Mike continued: "On the CPU card I don't see any RAM - the CPU cards for dg had 2k of SRAM on the board. But the dg CPU cards do use a 100 pin connector, so that matches up. Looks like you do have a 4-port parallel I/O card, and a couple of memory cards, so that's most of a working system. To display anything, though, you would need a TV output/cassette card which I don't see there." MIke offered some docs and asked for brand info from the cards.

"The wire wrap boards are interesting. I think the rom replacer is basically a switch to disable the ROM to allow programming in the low page of memory. On the dg CPU card, the lowest 256 bytes of memory are read from ROM, and reads to this location generate a signal which disables the RAM. I've seen some schematics for an "un-ROM" which disables this and allows memory writing in the low page. Perhaps that's what this board is."

As of 2012, Mike is making progress on his DG Web site. He told me in May 2012: "The site I put up for DG computers is at Right now I have a few dg programs in audio format up there, as well as a dg emulator for PC and Mac. I would be happy to put up any additional information that you might have." We met briefly at VCF-E 8.0 in May 2012. He reported to me that Dr. Suding is still with us but has some medical issues.

Digital Group system acquired 2012

This section is a work in progress and so is rough.

I acquired the DG system described below in May 2012, from the original owner Doug Crompton. He ran a DG BBS, developed some software and hardware with some colleagues, and is/was an active in amateur radio (ham). I'm still working on reviewing and inventoring the system, so this description is still "rough". Here's a text file of the manuals and software.

[Crompton DG]

CPU Chassis and overview

Here's a photo of the top of the CPU chassis. It's a custom built chassis of course, but the motherboard is Digital Group. Here's a better view. See how the slots are labeled? The back two boards are 32K memory cards in memory slots, DG 32K-2. Forward of them is the DG 1010 Z80 CPU card in the CPU slot. Forward of that is the Parallel I/O Card: DG 1002; then the video/cassette card with 64x16 Character capability, the DG-1008-B. The card closest to the front, is the DG Double Density Floppy Controller, 090-078. Behind that card, is a slot where once resided a DG Phi-Deck digital cassette controller card. (Thanks to Cameron Cooper in 2012 for DG identifications.)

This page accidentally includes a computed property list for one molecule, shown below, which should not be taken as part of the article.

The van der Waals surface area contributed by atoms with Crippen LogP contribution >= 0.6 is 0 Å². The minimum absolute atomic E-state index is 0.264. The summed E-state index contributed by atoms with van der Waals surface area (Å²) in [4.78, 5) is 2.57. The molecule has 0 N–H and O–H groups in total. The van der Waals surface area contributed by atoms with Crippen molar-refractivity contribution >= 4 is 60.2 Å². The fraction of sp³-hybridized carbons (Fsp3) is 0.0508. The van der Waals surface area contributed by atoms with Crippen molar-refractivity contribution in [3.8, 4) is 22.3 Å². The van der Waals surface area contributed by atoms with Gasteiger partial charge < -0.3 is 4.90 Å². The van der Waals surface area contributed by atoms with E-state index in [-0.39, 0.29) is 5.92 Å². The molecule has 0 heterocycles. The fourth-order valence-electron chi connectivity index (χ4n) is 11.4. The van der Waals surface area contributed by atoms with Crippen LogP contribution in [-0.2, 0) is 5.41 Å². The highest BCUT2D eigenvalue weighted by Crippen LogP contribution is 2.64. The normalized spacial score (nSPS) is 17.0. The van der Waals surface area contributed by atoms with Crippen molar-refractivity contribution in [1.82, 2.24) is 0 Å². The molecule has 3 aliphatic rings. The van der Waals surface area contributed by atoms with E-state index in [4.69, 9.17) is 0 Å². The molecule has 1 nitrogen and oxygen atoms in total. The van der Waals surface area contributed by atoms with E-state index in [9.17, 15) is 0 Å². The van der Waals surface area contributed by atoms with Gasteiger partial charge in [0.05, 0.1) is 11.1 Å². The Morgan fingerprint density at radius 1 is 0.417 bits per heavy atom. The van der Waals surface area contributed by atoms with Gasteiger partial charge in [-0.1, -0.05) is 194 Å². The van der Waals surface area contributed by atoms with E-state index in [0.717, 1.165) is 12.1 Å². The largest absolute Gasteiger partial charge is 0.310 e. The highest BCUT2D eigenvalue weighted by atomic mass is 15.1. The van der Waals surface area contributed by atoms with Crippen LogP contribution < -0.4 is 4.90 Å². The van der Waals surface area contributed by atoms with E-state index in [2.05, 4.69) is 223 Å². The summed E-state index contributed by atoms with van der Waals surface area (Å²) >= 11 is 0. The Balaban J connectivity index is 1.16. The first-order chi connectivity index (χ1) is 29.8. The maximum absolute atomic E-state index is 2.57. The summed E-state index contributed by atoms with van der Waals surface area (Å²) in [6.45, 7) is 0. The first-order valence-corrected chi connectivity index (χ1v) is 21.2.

The scary bit, is under the chassis. Here's what the underside looks like. Because most cards have their connections through the motherboard (not on top of the card like S-100 class bussed systems), all the wiring is underneath. It also means the slots are dedicated to each card, which I don't think is a good idea. the time in 1975-6, there were no standards, this was one idea among others.

Here's a photo from the rear of the chassis.. From the back, you can see two RAM cards. The card with a flat cable, is a ROM extension cable going to a small board behind the "front panel". That board contains several ROMs which are switched into use.

Here's a photo of the front of the CPU chassis. Switches and lights provide various options. 4.0 / 2.5 controls the CPU clock speed. The rotary switch on the far right, swaps in various ROMS. The LED's below show data (left) and address (right).

The CPU chassis has various connectors which Doug used to connect to his I/O chassis, power supply, etc. Here's a better photo of the connectors on the CPU chassis.

I/O chassis

Here's a photo of the back of the I/O chassis. Only one I/O board remains. Here's a photo of a corner of that board, AEON brand... but it looks like the same layout as the DG four-port serial card. I think those are four Intel 8251 UART chips. So it's a four-port serial card.

[Crompton DG top back]


Board details

Here's a better view of one of the DG 32K-2 memory cards. The RAM chips are TMS4044's or similar, static RAM 4K by 1 I believe. So these would be two 32K RAM cards. Here's the DG 1010 CPU board, clearly a Z80. The next card is a DG 1002 I/O card, here's a good look at the I/O card with its parallel 74100 chips; the driver/receivers are 7404's. Then there's the DG DG-1008-B TV video/cassette card, apparently the 64 X 16 rev B. Finally the DG 090-078 double density (soft sectored) floppy controller card with FD1791B floppy chip. (Doug he told me he had a Votrax board also.)

floppy drive

Here's a photo of the Shugart 800/801 drive. Two were used with this system, I got one of them. No power supply, but I have power supplies around.

DG ROMs I (may) have